On December 4, 2016, I officially became a statistic. At age 39, I had a heart attack. How was this possible? I don’t fit the risk profile: I don’t smoke, I eat carefully, I’m not overweight, I rarely drink, there’s no family history, I go to the gym twice a week, I walk my kids to school nearly every day, and my Fitbit says I take 90,000 steps a week on average.
There’s a strategy used by some companies with their key personnel called (commonly) Split-Dollar Critical Illness Insurance. In theory, it provides key person critical illness protection for the business, as well as funding an asset transfer of some kind to that key individual in the future. The following article is a fairly technical look at the concept, along with the potential risks from a taxation standpoint. If you have any questions about whether this kind of strategy would be appropriate for your business, give me a call.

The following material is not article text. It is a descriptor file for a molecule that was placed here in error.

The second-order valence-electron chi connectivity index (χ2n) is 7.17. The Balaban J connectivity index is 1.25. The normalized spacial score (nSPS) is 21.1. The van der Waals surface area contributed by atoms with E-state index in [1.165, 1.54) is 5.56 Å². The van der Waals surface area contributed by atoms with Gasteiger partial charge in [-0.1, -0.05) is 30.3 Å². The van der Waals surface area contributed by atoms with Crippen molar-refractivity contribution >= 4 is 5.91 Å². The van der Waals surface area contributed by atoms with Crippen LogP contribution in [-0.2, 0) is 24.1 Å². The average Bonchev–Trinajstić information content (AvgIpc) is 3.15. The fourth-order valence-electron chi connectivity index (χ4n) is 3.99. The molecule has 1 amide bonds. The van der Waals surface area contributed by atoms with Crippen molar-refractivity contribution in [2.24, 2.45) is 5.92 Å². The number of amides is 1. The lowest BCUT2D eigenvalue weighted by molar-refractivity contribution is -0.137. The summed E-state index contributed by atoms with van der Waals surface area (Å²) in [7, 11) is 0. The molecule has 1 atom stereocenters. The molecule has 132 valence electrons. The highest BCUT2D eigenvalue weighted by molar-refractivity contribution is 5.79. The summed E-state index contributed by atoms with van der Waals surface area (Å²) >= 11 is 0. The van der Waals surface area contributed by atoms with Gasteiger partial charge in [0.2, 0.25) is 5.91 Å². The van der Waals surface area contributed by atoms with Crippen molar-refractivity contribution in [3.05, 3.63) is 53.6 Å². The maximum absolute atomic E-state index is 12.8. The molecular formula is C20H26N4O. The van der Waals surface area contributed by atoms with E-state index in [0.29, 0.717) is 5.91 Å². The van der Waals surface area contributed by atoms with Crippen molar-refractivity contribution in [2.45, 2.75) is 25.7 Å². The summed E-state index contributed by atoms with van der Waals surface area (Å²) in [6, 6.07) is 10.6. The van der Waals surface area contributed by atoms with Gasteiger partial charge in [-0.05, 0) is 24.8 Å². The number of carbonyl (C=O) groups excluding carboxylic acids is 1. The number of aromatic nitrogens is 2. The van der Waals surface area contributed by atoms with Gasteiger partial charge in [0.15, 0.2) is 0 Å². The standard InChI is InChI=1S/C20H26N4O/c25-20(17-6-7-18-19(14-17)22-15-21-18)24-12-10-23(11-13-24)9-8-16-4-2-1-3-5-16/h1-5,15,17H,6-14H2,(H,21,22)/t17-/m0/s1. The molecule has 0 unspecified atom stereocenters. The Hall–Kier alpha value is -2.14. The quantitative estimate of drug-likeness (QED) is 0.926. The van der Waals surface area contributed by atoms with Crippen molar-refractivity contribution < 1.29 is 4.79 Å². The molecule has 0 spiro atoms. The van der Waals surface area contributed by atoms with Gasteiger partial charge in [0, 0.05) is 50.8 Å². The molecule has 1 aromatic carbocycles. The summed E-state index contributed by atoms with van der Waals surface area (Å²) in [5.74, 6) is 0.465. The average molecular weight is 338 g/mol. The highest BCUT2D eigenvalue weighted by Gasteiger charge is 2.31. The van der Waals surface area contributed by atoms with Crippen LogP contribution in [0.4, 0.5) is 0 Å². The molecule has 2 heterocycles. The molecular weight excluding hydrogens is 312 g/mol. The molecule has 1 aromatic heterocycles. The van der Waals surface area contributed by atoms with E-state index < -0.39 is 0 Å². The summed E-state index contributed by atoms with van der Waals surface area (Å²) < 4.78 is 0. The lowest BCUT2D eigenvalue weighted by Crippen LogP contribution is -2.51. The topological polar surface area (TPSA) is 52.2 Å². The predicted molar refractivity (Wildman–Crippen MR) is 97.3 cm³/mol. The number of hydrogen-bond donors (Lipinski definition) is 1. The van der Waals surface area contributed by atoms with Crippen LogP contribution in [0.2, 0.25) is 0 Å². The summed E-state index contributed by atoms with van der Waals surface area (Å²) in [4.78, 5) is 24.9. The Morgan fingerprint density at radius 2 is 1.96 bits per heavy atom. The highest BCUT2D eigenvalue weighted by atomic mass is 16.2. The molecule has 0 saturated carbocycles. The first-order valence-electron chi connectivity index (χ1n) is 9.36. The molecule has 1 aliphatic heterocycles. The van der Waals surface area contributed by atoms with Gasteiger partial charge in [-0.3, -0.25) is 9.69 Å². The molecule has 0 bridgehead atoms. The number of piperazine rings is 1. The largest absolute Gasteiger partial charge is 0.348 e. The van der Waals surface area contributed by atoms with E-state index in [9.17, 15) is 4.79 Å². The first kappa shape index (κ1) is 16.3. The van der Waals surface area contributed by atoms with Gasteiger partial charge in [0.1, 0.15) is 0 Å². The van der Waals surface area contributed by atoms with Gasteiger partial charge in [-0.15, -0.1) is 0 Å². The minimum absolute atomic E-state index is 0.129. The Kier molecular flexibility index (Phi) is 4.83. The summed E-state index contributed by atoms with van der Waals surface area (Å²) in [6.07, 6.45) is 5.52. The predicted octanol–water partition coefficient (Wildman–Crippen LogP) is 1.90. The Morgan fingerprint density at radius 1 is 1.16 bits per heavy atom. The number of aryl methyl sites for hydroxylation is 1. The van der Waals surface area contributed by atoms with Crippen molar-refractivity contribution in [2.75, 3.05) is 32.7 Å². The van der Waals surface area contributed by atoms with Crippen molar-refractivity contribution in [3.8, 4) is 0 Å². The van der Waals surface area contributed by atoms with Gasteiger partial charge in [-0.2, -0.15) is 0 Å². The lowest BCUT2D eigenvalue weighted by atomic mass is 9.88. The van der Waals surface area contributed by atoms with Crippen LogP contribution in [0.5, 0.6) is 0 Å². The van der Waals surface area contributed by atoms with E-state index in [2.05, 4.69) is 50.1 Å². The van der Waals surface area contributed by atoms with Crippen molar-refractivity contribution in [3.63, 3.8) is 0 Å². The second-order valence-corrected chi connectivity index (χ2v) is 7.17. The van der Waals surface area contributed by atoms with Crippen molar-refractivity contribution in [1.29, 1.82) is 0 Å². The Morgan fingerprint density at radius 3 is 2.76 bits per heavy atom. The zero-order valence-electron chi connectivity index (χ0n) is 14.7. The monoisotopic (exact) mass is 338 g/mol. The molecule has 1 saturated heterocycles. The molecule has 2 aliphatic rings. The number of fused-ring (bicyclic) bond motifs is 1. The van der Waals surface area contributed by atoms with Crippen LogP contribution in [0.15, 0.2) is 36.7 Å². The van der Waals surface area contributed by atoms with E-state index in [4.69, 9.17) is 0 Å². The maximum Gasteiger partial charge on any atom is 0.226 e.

One of the biggest trends in our industry these days is InsurTech, or “insurance technology”. Specifically, the emerging waves of cutting-edge startups around the world, causing major (and much-needed IMO) disruptions to one of the oldest, most heavily entrenched and staid fields in the world.
First referenced in any serious way at a 2015 presentation by Financial Technology Partners, InsurTech at the time focused on four key trends: